Many young people who train for scaffolding become apprentices. It is also possible to start as a trainee scaffolder straight from school and train on the job.
Apprenticeships and Advanced Apprenticeships provide structured training with an employer. As an apprentice you must be paid at least £95 per week; you may well be paid more. A recent survey found that the average wage for apprentices was £170 a week. Your pay will depend on the sector in which you work, your age, the area where you live and the stage at which you have arrived in the Apprenticeship.
Entry to Employment (e2e) can help to prepare those who are not yet ready for an Apprenticeship. In addition, Young Apprenticeships may be available for 14- to 16-year-olds. More information is available from a Connexions personal adviser or at www.apprenticeships.org.uk.
There are different arrangements for Apprenticeships in Scotland, Wales and Northern Ireland.
The Construction Industry Scaffolders Record Scheme (CISRS) aims to make sure that scaffolders are properly trained and have sufficient experience to carry out work safely and correctly. It operates a card scheme for operatives at all levels - Labourer, Trainee, Basic and Advanced Scaffolder.
The Labourer's Card is for operatives carrying out labouring or driving duties only. The Trainee's Card is issued when a person is accepted for training as a scaffolder.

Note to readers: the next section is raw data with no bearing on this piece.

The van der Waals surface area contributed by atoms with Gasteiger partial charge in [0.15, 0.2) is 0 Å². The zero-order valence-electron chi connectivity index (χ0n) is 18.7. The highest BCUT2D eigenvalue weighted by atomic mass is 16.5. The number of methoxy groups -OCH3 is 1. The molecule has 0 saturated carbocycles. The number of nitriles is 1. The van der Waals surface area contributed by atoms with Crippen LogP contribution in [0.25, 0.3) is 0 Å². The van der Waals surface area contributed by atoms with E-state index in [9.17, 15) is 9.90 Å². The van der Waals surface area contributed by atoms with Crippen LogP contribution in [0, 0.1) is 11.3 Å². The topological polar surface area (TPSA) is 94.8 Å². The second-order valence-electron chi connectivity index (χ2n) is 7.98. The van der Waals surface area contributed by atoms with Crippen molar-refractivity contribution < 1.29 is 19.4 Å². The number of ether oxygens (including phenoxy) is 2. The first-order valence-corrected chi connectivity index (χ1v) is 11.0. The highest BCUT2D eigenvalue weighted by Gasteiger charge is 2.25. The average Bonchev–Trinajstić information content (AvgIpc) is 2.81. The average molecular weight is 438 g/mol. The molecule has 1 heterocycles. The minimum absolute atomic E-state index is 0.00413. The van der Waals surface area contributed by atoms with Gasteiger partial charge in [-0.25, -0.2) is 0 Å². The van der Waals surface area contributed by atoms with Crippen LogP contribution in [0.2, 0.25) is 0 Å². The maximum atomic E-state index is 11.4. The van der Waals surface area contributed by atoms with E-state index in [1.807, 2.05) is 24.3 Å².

The Basic Card can be achieved in different ways:
Apprenticeship: This is a two-year programme that combines learning with an employer with a total of 11 weeks spent on residential training at one of the National Construction College's sites at Bircham Newton (Norfolk), Birmingham, Glasgow or Erith (Kent). Apprenticeships lead to an NVQ/SVQ Accessing Operations and Rigging - Scaffolding Level 2 and the CISRS Basic Card.
Non-apprenticeship: Following at least six months' scaffolding experience, scaffolders can do the Scaffolding Basic Part 1 course (which lasts two weeks). After a further six months' experience they can do the Scaffolding Basic Part 2 course (another two weeks), then after a further six months do the NVQ/SVQ Accessing Operations and Rigging - Scaffolding Level 2. The Part 1 and 2 courses are offered at eight training centres throughout the UK.
To qualify for the Advanced Card, scaffolders must:
As an Oil Drilling Roustabouts and Roughnecks work as part of a small team on offshore oil or gas drilling rigs or production platforms. Roustabouts do unskilled manual labouring jobs on rigs and platforms, and Roughneck is a promotion from roustabout.
Roustabouts do basic tasks to help keep the rig and platform working efficiently and Roughnecks do practical tasks involved in the drilling operation, under the supervision of the driller.
A scaffolder should:
Experienced scaffolders may progress to supervisory work, estimating or construction management. If they have CAD skills they may be able to progress to project design and management. Self-employment is possible. There are also opportunities to work abroad.
Bircham Newton, King's Lynn,
Norfolk PE31 6RH
Tel: 01485 577 577
(for careers advisers, teachers and adults)
and www.bconstructive.co.uk (for young people).
4 Edison Street, Hillington,
Glasgow G52 4XN
Tel: 0141 810 3044
National Access and Scaffolding
Confederation, Carthusian Court,
12 Carthusian Street, London EC1M 6EZ
Tel: 020 7397 8120
Additional resources for job seekers and those already in a job.